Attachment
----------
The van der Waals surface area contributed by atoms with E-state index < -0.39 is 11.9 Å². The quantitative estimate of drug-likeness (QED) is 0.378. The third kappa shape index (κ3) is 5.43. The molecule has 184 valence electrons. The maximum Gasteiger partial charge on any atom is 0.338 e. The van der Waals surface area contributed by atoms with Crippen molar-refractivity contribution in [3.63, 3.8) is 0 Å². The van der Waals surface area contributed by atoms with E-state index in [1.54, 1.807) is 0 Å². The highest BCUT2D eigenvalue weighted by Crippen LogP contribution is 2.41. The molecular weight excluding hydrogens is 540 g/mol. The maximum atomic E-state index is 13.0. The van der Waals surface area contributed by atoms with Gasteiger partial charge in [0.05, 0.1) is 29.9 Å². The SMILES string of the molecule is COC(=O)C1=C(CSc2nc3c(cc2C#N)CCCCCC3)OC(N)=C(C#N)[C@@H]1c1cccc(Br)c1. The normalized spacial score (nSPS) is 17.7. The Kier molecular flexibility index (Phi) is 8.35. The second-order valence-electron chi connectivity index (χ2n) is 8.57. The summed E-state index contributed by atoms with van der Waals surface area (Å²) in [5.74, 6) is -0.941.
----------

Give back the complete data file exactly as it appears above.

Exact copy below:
The van der Waals surface area contributed by atoms with E-state index < -0.39 is 11.9 Å². The quantitative estimate of drug-likeness (QED) is 0.378. The third kappa shape index (κ3) is 5.43. The molecule has 184 valence electrons. The maximum Gasteiger partial charge on any atom is 0.338 e. The van der Waals surface area contributed by atoms with Crippen molar-refractivity contribution in [3.63, 3.8) is 0 Å². The van der Waals surface area contributed by atoms with E-state index in [1.54, 1.807) is 0 Å². The highest BCUT2D eigenvalue weighted by Crippen LogP contribution is 2.41. The molecular weight excluding hydrogens is 540 g/mol. The maximum atomic E-state index is 13.0. The van der Waals surface area contributed by atoms with Gasteiger partial charge in [0.05, 0.1) is 29.9 Å². The SMILES string of the molecule is COC(=O)C1=C(CSc2nc3c(cc2C#N)CCCCCC3)OC(N)=C(C#N)[C@@H]1c1cccc(Br)c1. The normalized spacial score (nSPS) is 17.7. The Kier molecular flexibility index (Phi) is 8.35. The second-order valence-electron chi connectivity index (χ2n) is 8.57. The summed E-state index contributed by atoms with van der Waals surface area (Å²) in [5.74, 6) is -0.941.